Our newest series, “Beauty by the Decade“, explores beauty trends from the past and transfers them into wearable, updated ideas for hair and makeup. In case you missed them, see our guides to 1950s hair and makeup, 1920s hair and makeup, and 1960s hair and makeup.
Fashion-wise, we can look forward to rocking wide-leg trousers, chunky sandals, and bohemian head scarves this season. And incorporating that ’70s look into your beauty routine is easy with natural-looking lashes, Farrah-inspired hair, the return of the center part, and healthy, glowing skin.
Read on to learn about the makeup and hair trends of the 1970s and how to achieve a ’70s beauty look with our tips.
The center part is back for spring! Reminiscent of Marsha Brady, this trend is great paired with straight, smooth locks, but also looks great if you have soft waves.
The great thing about the middle part is that you can wear your hair straight the first day and then have “second day hair” after sleeping on it — as pictured above, hair gets a perfectly disheveled wave to it on the second day.
How to do a 1970s center part hairstyle:
- Part wet hair in a straight line down the middle (or slightly to the side). Add a heat styling product to your hair to protect it from the heat. Blow dry.
- To achieve the sleek, straight look, use a flat iron to straighten hair in small sections.
- Add a little serum (my favorite is Paul Mitchell’s Super Skinny Serum) to your ends to tame frizz and get shiny, silky strands.
For a little extra embellishment, add a headband. You can wear one the traditional way, or try an elastic headband to wrap around your head and across your forehead (if you’re a fan of the bohemian style).
Farrah Fawcett, one of the stars of the original “Charlie’s Angels” that aired in the 1970s, is still famous today for her voluminous curls; her hairstyle is known as, “The Farrah”.
You can channel Farrah’s volume and bring your hair to whatever height you wish this season, going for full-on feathering or low-key curls.
How to get Farrah Fawcett’s feathered hair:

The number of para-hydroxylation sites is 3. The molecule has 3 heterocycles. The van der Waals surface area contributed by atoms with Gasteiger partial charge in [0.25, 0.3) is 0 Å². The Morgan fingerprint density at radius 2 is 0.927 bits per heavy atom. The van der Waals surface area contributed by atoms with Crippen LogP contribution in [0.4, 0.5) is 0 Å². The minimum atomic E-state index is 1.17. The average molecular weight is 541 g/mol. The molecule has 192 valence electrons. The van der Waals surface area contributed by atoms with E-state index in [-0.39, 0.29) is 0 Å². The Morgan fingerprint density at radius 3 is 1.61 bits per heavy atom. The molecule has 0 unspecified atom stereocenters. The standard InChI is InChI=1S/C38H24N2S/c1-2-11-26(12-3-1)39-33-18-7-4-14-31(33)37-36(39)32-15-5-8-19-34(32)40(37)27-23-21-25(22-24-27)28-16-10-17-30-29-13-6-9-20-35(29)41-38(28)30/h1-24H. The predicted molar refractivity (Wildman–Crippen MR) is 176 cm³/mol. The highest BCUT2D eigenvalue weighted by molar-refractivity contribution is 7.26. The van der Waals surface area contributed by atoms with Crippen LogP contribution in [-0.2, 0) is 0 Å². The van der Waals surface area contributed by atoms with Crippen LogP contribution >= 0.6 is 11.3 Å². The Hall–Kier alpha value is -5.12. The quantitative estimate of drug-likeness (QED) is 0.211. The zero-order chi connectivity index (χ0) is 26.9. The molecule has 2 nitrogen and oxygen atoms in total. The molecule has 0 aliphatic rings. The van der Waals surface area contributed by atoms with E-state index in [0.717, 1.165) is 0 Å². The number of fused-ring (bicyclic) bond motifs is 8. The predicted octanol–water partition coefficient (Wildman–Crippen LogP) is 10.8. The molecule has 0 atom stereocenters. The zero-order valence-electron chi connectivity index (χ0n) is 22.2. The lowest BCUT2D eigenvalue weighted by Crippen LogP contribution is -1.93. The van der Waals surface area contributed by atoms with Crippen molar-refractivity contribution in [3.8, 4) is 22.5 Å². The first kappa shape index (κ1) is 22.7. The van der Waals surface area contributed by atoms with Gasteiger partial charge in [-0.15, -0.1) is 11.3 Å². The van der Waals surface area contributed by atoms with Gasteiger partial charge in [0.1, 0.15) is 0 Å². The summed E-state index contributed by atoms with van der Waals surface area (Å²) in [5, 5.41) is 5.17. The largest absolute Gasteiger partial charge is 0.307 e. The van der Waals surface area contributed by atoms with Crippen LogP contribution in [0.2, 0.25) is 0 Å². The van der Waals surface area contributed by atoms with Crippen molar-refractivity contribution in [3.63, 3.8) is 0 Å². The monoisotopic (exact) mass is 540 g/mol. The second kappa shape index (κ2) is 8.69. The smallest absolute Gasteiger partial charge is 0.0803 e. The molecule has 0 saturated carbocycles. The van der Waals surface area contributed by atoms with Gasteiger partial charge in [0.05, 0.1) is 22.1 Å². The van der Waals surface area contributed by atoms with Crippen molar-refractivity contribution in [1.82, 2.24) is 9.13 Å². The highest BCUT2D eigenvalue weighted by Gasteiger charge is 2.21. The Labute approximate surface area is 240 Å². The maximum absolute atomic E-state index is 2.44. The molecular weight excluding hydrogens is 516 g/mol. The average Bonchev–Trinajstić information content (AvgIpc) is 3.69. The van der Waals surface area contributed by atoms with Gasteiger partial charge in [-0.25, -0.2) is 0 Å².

- Add a heat styling product to your damp hair to protect it and allow the style to stay. Blow dry your hair in sections with a big, round brush. This will create movement and bend to your hair.
- After your hair is dry, spray it with a little hair spray for staying power.
- Take either a curling iron or a flat iron (both work) and “flip” your ends outward and create big curls.
- When you’re done curling and flipping, spray your hair again, lightly, with hair spray.
The aspects of ’70s makeup that transfer best to modern day are natural-looking lashes and glowing skin. Au naturale-style makeup shifts the focus to the wearer rather than the makeup itself — emphasizing you and your features!
For natural-looking lashes, give your eyelashes some curl with an eyelash curler, then use a brown or light black mascara to coat lashes from base to tip with a light coat. You can use a lash comb to brush out any clumps in your mascara.
Purple, blue and green were the most popular colors of eyeshadow in advertisements from this era. Earth tones also gained popularity for a while in the ’70s, so experiment with brown and beige shades, too. The ’70s also popularized a pop of white under your eyebrows as a highlight, but that look can be a little extreme these days.
A pearlescent or iridescent sheen was highly fashionable in eyeshadow from the ’70s, illustrated with words like frost and velvet. This was the era of disco after all!